Dublin Bombing 1972

John O’Brien

Interviewed in 2020 by John Greene of C103FM

‘CAR BOMBS – 1972’

 

John O’Brien from Ballinhassig in Cork joined the Gardaí in 1968. On retiring almost 40 years later in 2006, he had reached the rank of Detective Chief Superintendent. He had also been Head of the National Office for Interpol and Europol. This recording was originally broadcast by John Greene on C103 as part of the radio series, Where the Road Takes Me and was since donated to the Capturing Our History Archive. In this piece of audio John, also a well known historian and commentator, recalls the 1st of December 1972, when two separate car bombs exploded in Eden Quay and Sackville Place. While no one was convicted of the bombing, it was believed to have been an Ulster Volunteer Force (UVF), loyalist paramilitary group who were responsible. At the time, John was a young Garda working in Dublin.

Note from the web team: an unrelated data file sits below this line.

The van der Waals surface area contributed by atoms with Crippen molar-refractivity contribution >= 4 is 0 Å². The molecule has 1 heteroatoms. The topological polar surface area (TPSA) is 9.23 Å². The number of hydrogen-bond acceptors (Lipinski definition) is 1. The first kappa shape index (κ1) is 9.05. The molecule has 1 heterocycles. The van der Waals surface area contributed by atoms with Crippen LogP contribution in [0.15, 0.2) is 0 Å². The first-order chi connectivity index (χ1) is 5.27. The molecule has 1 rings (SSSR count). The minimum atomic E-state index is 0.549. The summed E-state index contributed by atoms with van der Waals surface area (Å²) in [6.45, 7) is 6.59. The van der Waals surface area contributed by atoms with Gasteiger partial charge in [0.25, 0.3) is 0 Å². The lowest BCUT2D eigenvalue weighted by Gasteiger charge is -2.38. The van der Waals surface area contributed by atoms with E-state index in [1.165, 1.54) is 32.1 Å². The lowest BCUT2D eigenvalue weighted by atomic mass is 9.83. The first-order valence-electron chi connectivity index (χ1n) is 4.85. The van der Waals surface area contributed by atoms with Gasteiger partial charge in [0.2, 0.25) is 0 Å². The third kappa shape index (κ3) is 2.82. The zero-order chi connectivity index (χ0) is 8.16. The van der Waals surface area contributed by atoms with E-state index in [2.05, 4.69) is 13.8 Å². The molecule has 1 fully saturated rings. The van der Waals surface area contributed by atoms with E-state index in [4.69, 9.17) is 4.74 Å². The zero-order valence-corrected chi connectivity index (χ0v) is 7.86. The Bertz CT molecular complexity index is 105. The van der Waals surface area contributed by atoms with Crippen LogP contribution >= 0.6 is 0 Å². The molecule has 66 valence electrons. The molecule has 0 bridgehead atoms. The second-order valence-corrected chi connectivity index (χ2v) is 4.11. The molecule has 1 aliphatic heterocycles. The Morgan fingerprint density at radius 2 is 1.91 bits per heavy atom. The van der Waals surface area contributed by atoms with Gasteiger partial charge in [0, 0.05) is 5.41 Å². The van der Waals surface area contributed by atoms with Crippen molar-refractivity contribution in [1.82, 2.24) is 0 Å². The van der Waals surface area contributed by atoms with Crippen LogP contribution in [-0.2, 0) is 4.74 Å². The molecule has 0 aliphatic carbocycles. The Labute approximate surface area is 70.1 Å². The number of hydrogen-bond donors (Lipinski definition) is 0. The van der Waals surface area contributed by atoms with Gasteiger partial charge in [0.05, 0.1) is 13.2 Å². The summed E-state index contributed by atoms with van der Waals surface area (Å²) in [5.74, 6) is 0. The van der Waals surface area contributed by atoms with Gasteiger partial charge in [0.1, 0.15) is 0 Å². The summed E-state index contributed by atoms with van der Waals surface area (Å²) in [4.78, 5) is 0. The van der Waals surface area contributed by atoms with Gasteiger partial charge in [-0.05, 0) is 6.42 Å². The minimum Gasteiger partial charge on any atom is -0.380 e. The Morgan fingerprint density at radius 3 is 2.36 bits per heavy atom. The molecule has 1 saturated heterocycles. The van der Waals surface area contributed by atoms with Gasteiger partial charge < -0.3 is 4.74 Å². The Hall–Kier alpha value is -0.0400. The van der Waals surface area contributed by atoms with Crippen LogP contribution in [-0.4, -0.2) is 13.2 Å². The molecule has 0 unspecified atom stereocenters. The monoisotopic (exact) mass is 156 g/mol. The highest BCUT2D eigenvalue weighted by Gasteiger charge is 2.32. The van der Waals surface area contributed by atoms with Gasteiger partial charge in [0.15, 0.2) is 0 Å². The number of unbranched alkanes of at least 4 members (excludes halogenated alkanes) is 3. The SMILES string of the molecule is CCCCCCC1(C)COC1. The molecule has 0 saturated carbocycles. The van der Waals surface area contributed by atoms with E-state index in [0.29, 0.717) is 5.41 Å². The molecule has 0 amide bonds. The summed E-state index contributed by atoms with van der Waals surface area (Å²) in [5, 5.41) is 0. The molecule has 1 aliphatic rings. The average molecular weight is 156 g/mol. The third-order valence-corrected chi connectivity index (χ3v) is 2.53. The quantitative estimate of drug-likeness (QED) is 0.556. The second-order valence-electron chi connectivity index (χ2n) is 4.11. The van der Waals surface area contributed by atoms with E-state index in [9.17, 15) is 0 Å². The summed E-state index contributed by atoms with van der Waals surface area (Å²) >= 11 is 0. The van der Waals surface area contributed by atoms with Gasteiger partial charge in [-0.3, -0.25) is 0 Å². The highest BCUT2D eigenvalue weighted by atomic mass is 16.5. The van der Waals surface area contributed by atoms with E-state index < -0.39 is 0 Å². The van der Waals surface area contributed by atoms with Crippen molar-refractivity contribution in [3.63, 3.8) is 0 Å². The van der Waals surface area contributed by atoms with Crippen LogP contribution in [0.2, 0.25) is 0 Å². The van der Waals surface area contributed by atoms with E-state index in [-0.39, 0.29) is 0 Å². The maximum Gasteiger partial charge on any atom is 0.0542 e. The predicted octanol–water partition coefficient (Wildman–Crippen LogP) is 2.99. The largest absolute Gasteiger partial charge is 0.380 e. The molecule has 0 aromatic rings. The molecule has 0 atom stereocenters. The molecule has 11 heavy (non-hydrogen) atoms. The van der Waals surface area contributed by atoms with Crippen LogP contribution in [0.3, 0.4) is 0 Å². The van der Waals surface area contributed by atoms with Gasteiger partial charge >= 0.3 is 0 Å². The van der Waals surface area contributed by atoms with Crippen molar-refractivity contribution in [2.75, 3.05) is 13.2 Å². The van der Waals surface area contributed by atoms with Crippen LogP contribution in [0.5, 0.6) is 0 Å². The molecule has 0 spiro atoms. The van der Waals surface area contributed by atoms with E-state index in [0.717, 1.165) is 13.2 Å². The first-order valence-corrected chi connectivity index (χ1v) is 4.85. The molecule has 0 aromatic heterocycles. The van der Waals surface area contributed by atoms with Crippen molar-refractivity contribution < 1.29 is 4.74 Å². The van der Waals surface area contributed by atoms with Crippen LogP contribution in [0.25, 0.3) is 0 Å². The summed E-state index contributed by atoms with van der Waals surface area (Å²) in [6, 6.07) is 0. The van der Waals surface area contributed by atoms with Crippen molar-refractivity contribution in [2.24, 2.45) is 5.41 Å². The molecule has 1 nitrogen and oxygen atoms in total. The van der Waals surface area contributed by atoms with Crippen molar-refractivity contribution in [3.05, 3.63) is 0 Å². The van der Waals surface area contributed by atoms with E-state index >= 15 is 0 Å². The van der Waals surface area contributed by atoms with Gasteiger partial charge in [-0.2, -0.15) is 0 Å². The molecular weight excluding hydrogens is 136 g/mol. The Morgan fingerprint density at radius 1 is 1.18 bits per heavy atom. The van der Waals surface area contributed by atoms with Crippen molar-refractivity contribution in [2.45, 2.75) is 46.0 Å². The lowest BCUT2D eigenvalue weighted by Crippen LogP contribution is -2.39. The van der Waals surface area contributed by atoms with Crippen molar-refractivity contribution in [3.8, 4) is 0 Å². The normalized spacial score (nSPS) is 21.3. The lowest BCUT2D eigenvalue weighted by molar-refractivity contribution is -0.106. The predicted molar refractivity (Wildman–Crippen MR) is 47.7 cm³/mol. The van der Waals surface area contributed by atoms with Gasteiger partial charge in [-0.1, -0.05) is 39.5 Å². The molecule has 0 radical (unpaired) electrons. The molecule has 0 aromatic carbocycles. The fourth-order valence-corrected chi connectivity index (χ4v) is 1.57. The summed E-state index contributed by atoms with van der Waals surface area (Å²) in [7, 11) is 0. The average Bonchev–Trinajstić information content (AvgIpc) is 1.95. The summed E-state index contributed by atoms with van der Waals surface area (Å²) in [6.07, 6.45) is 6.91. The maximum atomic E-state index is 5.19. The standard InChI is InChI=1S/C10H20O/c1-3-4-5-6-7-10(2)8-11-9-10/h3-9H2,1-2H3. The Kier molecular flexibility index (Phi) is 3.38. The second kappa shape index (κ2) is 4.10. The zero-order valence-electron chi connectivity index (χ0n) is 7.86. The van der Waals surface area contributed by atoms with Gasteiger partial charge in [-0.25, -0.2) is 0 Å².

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John O’Brien (Interviewee): Fianna Fáil were in power and at that stage certain members of Fianna Fail were quite anti that legislation. Fine Gael were certainly against it as well, including Mr. Cooney, who became Minister for Justice a short time later, were against it, and that was being debated or the night of December 1st 1972. I was travelling from my home in Drumcondra to Dail Eireann, and I was travelling down Gardiner Street, going towards the Custom House, people will know where the Custom House is, and the Liberty Hall, and as I stopped at traffic lights close by, there was an enormous explosion. It was like the air had split before you. I drove around by Liberty Hall and saw that the car bombs, bomb or bombs, had exploded in front of Liberty Hall. The windows were blown out. Cars were on fire. Drove on, and only for the lights being red I would have driven right slam bang into it. I drove to Leinster House and took up duty there with some of my colleagues because there was a protection cordon there because of the legislation and protests, and almost within minutes another car bomb exploded, which was in Marlborough Street, just at the back of O’Connell Street. Now, the significance was, in political terms, immediately after that, the Dail had a change of heart and it voted through the Offences Against the State (Amendment) Act, providing for increased powers. Was this serendipity that those bombs went off at that particular time, I think in the light of history would be, a step too far, and certainly outside influences benefited from that bomb because we had now tough legislation to deal with the Provos and that area. So that’s the context of ’72.